What should be a hilarious, long-overdue pairing of two hugely likable, superstar comedians ends up being a major disappointment with "Admission."
As much film and television work as they do individually, Tina Fey and Paul Rudd surprisingly never have worked together. In theory, her smart, zingy persona should mesh beautifully with his easygoing goofiness _ or their shared dynamic should bounce, or snap, or have some sort of life to it. Instead, Paul Weitz's direction of Karen Croner's script is tonally erratic: too fast in spots and too much of a slog in others.
It certainly doesn't help that the characters, based on Jean Hanff Korelitz's novel, feel like types without much nuance. Even reliable comic veterans like Fey and Rudd can't find much that's new or fresh in these people, and as a result they have zero chemistry with each other. That's shocking, I realize.
Fey, as a Princeton University admissions officer, is always uptight, precise and emotionally closed-off. Rudd, as the do-gooder founder of an alternative New England high school, is always free-spirited, adventurous and open-minded. Even in the fantasy world of romantic comedies where opposites attract and sparks fly, these two have no business being together; they never change each other, and that's supposed to be the source of comedy.
(Note: Spoiler alert in next paragraph.)
You may actually find yourself hoping that they'll stay apart. (Spoiler alert! They don't.) Nonetheless, they end up falling for each other in the unlikeliest of scenarios.
Fey's Portia Nathan has been analyzing and rejecting prospective Princetonians for 16 years now, and as evidenced by her tidy office and the verbatim speech she gives when visiting the nation's top high schools, she has it down to a science. Ironically, though, she hates children _ babies, to be specific _ and shares a quiet, safe life with her condescending English professor boyfriend (Michael Sheen, stuck in a one-note, one-joke role).
When the dean of admissions (Wallace Shawn) announces he's retiring, Portia finds that she and a rival colleague (Gloria Reuben) are the top candidates to replace him. To distinguish herself, Portia agrees to visit the crunchy-granola New Quest school at the urging of its creator, Rudd's John Pressman, who happens to have been a classmate of hers at Dartmouth.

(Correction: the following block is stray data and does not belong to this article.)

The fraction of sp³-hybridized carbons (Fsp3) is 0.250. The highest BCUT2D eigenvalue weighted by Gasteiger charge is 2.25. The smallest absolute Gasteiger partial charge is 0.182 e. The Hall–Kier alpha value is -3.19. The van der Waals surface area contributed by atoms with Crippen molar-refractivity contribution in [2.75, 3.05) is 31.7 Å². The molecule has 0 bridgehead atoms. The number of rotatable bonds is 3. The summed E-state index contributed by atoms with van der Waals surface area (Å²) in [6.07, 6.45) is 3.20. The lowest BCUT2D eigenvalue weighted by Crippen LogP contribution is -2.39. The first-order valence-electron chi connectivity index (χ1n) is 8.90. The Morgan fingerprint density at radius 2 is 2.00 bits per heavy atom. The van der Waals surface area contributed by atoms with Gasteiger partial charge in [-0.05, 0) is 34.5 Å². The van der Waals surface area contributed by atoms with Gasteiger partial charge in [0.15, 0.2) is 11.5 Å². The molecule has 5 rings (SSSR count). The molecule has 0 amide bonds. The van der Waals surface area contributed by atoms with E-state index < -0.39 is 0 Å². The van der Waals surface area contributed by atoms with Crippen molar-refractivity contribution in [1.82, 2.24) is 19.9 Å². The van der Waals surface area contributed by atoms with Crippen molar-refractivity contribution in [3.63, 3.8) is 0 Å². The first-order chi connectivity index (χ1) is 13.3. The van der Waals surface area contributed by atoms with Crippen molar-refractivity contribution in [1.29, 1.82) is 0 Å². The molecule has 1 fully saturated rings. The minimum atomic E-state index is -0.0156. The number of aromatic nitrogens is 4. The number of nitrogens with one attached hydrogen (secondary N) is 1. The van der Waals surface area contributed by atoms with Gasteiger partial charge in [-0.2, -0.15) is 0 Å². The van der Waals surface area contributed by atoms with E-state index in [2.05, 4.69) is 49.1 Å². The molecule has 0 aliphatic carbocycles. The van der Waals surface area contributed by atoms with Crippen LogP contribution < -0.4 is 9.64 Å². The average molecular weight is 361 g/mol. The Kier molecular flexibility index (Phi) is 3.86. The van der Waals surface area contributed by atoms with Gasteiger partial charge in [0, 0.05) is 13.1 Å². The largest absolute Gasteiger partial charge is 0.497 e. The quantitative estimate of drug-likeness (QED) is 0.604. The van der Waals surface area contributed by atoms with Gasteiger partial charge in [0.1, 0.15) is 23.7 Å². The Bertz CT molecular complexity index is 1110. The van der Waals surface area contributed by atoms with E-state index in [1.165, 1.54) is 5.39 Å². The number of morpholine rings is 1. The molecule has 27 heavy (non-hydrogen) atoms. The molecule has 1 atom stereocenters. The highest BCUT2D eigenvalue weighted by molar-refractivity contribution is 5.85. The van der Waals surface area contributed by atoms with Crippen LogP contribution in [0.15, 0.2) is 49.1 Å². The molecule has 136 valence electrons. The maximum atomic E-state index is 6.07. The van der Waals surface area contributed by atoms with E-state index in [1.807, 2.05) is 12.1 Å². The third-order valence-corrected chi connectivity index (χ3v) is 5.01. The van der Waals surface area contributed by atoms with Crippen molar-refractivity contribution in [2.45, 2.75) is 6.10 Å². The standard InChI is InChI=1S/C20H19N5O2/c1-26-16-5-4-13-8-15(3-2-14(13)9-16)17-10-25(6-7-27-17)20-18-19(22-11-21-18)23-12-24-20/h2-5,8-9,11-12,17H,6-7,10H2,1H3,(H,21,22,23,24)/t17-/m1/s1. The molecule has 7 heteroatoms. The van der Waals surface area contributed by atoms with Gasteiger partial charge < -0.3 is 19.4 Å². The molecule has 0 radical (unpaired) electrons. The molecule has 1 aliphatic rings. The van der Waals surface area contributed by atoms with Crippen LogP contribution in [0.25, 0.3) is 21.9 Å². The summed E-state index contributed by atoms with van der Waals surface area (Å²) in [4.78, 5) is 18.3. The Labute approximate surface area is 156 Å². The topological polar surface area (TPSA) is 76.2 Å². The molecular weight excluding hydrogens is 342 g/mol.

Turns out, John has a particular student in mind for Portia to meet: the slightly odd but obviously brilliant Jeremiah (Nat Wolff), whom John believes is the child Portia gave up for adoption back when they were in college. (The fact that he remembers so many details from this period so vividly and that he'd track her down to act on them is creepy, but whatever.) And Jeremiah just happens to want to go to Princeton.
At the same time, Portia's longtime boyfriend unceremoniously walks out on her for another woman (in the kind of scene that only happens in the movies) so now she's free to be with John, who ... isn't exactly right for her, either.
"Admission" awkwardly grasps for serious feelings within all these wacky deceptions and manipulations and forces heavy, third-act emotions on us that it hasn't earned. Some of the few moments of heft come courtesy of a radiant Lily Tomlin as Portia's mother, a maverick feminist and intellectual who has forged her own notion of what it means to be both a woman and a parent, and urges her daughter to do the same. Merely the idea of Tomlin playing Fey's mom is exciting, but watching these two strong, groundbreaking comedians share the screen is one of the film's few real joys.
And seeing the college application process behind the scenes _ the lobbying, the favors, the weeding-out _ is actually kinda fascinating if this is indeed how it all goes down. Given the cynicism that exists in that conference room over those long days of deliberation, as well as some of the more questionable practices that occur, it's sort of amazing that an actual school would lend its actual name to the film, much a place of Ivy League prestige.
So maybe there were some surprises here after all.
"Admission," a Focus Features release, is rated PG-13 for language and some sexual material. Running time: 100 minutes. One and a half stars out of four.
Motion Picture Association of America rating definition for PG-13: Parents strongly cautioned. Some material may be inappropriate for children under 13.